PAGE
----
Destination Normandy: Three American Regiments on D-Day
Each participant's story is woven into the larger picture of the assault, allowing Bennett to go beyond the largely personal viewpoints yielded by traditional oral history but avoiding the impersonal nature of studies of grand strategy. In addition to the interviews and memoirs Bennett collected, he also discovered fresh documentary evidence from American, British, and French archives that play an important part in facilitating this new approach, as well as archives in Britain and France. The author unearths new stories and questions from D-Day, such as the massacre of soldiers from the 507th at Graignes, Hemevez, and elsewhere. This new material includes a focus on the regimental level, which is all but ignored by historians, while still covering strategic, tactical, and human issues. His conclusions highlight common misperceptions about the Normandy landings. Questions have already been raised about the wisdom of the Anglo-American amphibious doctrine employed on D-Day. In this study, Bennett continues to challenge the assumption that the operation was an exemplary demonstration of strategic planning.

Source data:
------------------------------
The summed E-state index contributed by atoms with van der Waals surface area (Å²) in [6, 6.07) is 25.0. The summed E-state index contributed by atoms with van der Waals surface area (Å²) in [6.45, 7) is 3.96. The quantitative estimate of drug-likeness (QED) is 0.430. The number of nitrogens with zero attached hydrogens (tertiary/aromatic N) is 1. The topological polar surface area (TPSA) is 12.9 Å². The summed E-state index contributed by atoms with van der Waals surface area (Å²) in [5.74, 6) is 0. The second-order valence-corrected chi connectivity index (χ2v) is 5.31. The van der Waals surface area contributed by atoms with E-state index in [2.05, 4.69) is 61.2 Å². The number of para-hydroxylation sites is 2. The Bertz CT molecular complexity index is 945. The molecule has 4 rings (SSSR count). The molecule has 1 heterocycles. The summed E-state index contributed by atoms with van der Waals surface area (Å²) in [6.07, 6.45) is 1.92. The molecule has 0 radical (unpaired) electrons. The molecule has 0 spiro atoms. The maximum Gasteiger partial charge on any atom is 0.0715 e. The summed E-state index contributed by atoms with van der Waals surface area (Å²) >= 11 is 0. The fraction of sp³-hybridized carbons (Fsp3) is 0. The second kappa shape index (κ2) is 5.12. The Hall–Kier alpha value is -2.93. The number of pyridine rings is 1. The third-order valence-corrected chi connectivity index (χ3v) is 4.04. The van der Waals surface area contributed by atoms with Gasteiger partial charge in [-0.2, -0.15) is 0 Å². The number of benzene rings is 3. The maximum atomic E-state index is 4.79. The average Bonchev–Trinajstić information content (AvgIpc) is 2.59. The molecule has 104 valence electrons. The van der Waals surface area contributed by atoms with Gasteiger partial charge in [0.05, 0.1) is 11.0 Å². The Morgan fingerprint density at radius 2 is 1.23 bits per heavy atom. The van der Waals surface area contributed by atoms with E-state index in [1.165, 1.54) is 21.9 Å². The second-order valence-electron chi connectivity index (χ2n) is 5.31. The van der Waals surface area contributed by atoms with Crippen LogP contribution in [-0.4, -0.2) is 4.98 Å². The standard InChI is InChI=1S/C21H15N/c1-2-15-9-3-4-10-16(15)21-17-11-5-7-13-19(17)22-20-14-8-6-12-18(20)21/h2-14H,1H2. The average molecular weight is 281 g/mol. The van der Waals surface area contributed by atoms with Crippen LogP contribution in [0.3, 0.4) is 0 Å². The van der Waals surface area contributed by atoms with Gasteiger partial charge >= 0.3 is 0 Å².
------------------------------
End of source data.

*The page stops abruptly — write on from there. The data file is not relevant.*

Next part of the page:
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а a This book will explore this level and D - Day through the lives of three particular units . ... This National Guard unit from Virginia , landing as part of the 29th Infantry Division , would live up to its proud history that ...
in 1944 with other Ranger battalions stationed in the south of England , it was decided to disband the 29th Rangers and return the men to their original units . 22ND INFANTRY REGIMENT — 4TH INFANTRY DIVISION In time the 29th Infantry ...
The tactical doctrine employed by the U.S. Army on D - Day had envisaged the assault units working in a particular and very precise way . Aerial bombardment , naval gunfire , and DD Sherman tanks were supposed to neutralize much of the ...
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